a decrease in the tax income might be recovered by using a greater share of revenue from other sources of income to pay for Social services or by increasing tax rate.
Therefore an increase in tax is not necessary (not a must be true situation).

Any thoughts?

While D says:

(D) The same brands of goods are available to Canadian shoppers across the border as are available in Canada.

Argument says :
Canadians now increasingly engage in “out-shopping,” which is shopping across the national border, where prices are lower.

Obviously, why they are doing out-shopping because they are getting lower prices for the things they need(just like a discount store).
A higher price of say an x-box in the home country is driving them to buy it from outside-Canada where they can get it for a lower price.

A brand or commodity that is absent in the Canadian market (and anyhow citizens are buying it from New York) doesn't come under the spectrum of this argument which basically relies on the cost advantage.

In the light of this option D is a correct inference for the argument to stand legit.

Opinions ?

Regards,
SR
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New post 07 Sep 2015, 05:03
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In MBT (must be true) questions - We need to prove the answer choice from the information given within the stimulus. (Implied meaning)

A - Option A - talks about "out -shopping" and tax rate - mentioned in the stimulus.

D - Brands of goods - not mentioned in the stimulus.
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Re: Canadians now increasingly engage in “out-shopping,” which is shopping  [#permalink]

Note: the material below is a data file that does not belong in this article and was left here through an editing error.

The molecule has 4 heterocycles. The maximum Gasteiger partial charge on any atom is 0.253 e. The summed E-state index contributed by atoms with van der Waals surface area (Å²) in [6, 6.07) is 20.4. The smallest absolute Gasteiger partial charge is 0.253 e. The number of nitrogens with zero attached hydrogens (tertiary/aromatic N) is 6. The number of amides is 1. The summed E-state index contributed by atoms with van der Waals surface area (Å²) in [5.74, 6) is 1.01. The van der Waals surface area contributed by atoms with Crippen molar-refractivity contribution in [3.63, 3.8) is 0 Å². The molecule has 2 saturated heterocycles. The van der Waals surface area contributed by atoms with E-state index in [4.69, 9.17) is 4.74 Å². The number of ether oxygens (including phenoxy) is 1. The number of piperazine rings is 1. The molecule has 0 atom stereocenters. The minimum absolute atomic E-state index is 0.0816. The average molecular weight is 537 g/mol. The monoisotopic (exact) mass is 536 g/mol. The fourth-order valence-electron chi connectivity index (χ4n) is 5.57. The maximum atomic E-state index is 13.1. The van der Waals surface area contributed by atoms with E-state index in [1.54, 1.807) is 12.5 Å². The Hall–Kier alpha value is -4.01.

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New post 16 Jan 2018, 00:12
solitaryreaper wrote:
ssbisht wrote:
(A) If the upward trend in out-shopping continues at a significant level and the amounts paid by the government for Canadian social services are maintained, the Canadian goods-and-services tax will be assessed at a higher rate.
A continued trend in out-shopping means that lesser people will pay Canadian goods-and-services tax which will mean that government has to increase tax rate to be able to pay for the Canadian social services.
This falls within the boundaries of what is given in the premise and hence is the correct answer.
However there is an assumption here that the amount of shopping inside Canada has not increased enough to counter the out-shopping. I am going with this choice considering that the author has mentioned significant level for out-shopping. Also no other choice is even close to being correct.

(B) If Canada imposes a substantial tariff on the goods bought across the border, a reciprocal tariff on cross-border shopping in the other direction will be imposed, thereby harming Canadian businesses.
Nothing is given about taxes on other side so we shouldn't assume anything

(C) The amounts the Canadian government pays out to those who provide social services to Canadians are increasing.
The amounts provided for social services may increase because of increase in population or many other reasons and out shopping has nothing to do with it.

(D) The same brands of goods are available to Canadian shoppers across the border as are available in Canada.
Taking about Brand is out of scope.

(E) Out-shopping purchases are subject to Canadian taxes when the purchaser crosses the border to bring them into Canada.
Again out of scope. Nothing mentioned about the taxes on buying across the border.


Hi Experts !

I have a doubt in option A

Prompt says that "goods-and-services tax that pays for Canadian social services". But it doesn't mean that this tax is the only source of income for the Canadian social services. May be revenue from exports and other services are also paying for the social services.

so how's A necessarily true ?
A continued trend in out-shopping means that lesser people will pay Canadian goods-and-services tax which will mean that government has to increase tax rate to be able to pay for the Canadian social services.

a decrease in the tax income might be recovered by using a greater share of revenue from other sources of income to pay for Social services or by increasing tax rate.
Therefore an increase in tax is not necessary (not a must be true situation).

Any thoughts?

While D says:

(D) The same brands of goods are available to Canadian shoppers across the border as are available in Canada.

Argument says :
Canadians now increasingly engage in “out-shopping,” which is shopping across the national border, where prices are lower.